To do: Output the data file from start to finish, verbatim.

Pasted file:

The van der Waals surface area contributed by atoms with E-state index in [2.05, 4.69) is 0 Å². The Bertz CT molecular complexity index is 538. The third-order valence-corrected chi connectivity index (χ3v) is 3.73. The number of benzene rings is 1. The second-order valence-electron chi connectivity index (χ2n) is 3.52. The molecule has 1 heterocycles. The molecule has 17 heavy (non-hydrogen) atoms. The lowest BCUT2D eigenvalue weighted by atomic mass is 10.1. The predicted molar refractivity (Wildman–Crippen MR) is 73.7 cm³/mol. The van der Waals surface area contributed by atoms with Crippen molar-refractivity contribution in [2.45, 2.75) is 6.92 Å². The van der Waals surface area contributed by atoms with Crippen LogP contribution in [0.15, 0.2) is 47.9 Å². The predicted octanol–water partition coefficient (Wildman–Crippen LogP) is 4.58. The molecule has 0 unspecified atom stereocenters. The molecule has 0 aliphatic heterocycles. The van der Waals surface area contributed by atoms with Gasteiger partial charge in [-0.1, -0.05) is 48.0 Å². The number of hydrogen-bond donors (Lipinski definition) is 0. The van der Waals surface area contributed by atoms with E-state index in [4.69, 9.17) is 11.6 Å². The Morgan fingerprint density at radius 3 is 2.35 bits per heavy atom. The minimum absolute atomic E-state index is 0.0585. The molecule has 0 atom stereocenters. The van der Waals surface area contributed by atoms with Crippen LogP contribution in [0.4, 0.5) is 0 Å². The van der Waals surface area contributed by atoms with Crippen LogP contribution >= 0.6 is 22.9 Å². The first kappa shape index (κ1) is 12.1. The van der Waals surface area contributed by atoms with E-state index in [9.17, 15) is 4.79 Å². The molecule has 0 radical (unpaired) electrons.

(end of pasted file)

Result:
The van der Waals surface area contributed by atoms with E-state index in [2.05, 4.69) is 0 Å². The Bertz CT molecular complexity index is 538. The third-order valence-corrected chi connectivity index (χ3v) is 3.73. The number of benzene rings is 1. The second-order valence-electron chi connectivity index (χ2n) is 3.52. The molecule has 1 heterocycles. The molecule has 17 heavy (non-hydrogen) atoms. The lowest BCUT2D eigenvalue weighted by atomic mass is 10.1. The predicted molar refractivity (Wildman–Crippen MR) is 73.7 cm³/mol. The van der Waals surface area contributed by atoms with Crippen molar-refractivity contribution in [2.45, 2.75) is 6.92 Å². The van der Waals surface area contributed by atoms with Crippen LogP contribution in [0.15, 0.2) is 47.9 Å². The predicted octanol–water partition coefficient (Wildman–Crippen LogP) is 4.58. The molecule has 0 unspecified atom stereocenters. The molecule has 0 aliphatic heterocycles. The van der Waals surface area contributed by atoms with Gasteiger partial charge in [-0.1, -0.05) is 48.0 Å². The number of hydrogen-bond donors (Lipinski definition) is 0. The van der Waals surface area contributed by atoms with E-state index in [4.69, 9.17) is 11.6 Å². The Morgan fingerprint density at radius 3 is 2.35 bits per heavy atom. The minimum absolute atomic E-state index is 0.0585. The molecule has 0 atom stereocenters. The van der Waals surface area contributed by atoms with Crippen LogP contribution in [0.4, 0.5) is 0 Å². The van der Waals surface area contributed by atoms with Crippen LogP contribution >= 0.6 is 22.9 Å². The first kappa shape index (κ1) is 12.1. The van der Waals surface area contributed by atoms with E-state index in [9.17, 15) is 4.79 Å². The molecule has 0 radical (unpaired) electrons.